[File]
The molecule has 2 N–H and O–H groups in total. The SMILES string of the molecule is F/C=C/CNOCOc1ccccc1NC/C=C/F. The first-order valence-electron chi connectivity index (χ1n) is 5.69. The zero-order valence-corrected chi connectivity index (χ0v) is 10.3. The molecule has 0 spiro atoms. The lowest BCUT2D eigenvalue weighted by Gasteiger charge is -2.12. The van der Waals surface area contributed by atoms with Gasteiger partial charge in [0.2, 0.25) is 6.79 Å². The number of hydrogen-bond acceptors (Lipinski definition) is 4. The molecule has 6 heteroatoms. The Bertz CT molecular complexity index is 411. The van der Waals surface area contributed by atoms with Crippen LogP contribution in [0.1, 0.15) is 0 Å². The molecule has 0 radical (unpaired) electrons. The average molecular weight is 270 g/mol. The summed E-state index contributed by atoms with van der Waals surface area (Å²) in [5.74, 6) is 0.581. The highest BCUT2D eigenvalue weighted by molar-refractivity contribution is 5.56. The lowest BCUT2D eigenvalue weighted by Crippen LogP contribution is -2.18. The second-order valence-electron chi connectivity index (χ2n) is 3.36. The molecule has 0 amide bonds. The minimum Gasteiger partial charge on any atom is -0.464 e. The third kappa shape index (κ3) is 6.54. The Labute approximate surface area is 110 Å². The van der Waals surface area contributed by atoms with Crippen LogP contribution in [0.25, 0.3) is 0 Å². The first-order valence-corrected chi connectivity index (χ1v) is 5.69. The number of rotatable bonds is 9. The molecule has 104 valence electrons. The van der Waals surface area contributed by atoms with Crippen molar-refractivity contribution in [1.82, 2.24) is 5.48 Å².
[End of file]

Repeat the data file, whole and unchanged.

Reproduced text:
The molecule has 2 N–H and O–H groups in total. The SMILES string of the molecule is F/C=C/CNOCOc1ccccc1NC/C=C/F. The first-order valence-electron chi connectivity index (χ1n) is 5.69. The zero-order valence-corrected chi connectivity index (χ0v) is 10.3. The molecule has 0 spiro atoms. The lowest BCUT2D eigenvalue weighted by Gasteiger charge is -2.12. The van der Waals surface area contributed by atoms with Gasteiger partial charge in [0.2, 0.25) is 6.79 Å². The number of hydrogen-bond acceptors (Lipinski definition) is 4. The molecule has 6 heteroatoms. The Bertz CT molecular complexity index is 411. The van der Waals surface area contributed by atoms with Crippen LogP contribution in [0.1, 0.15) is 0 Å². The molecule has 0 radical (unpaired) electrons. The average molecular weight is 270 g/mol. The summed E-state index contributed by atoms with van der Waals surface area (Å²) in [5.74, 6) is 0.581. The highest BCUT2D eigenvalue weighted by molar-refractivity contribution is 5.56. The lowest BCUT2D eigenvalue weighted by Crippen LogP contribution is -2.18. The second-order valence-electron chi connectivity index (χ2n) is 3.36. The molecule has 0 amide bonds. The minimum Gasteiger partial charge on any atom is -0.464 e. The third kappa shape index (κ3) is 6.54. The Labute approximate surface area is 110 Å². The van der Waals surface area contributed by atoms with Crippen LogP contribution in [0.25, 0.3) is 0 Å². The first-order valence-corrected chi connectivity index (χ1v) is 5.69. The number of rotatable bonds is 9. The molecule has 104 valence electrons. The van der Waals surface area contributed by atoms with Crippen molar-refractivity contribution in [1.82, 2.24) is 5.48 Å².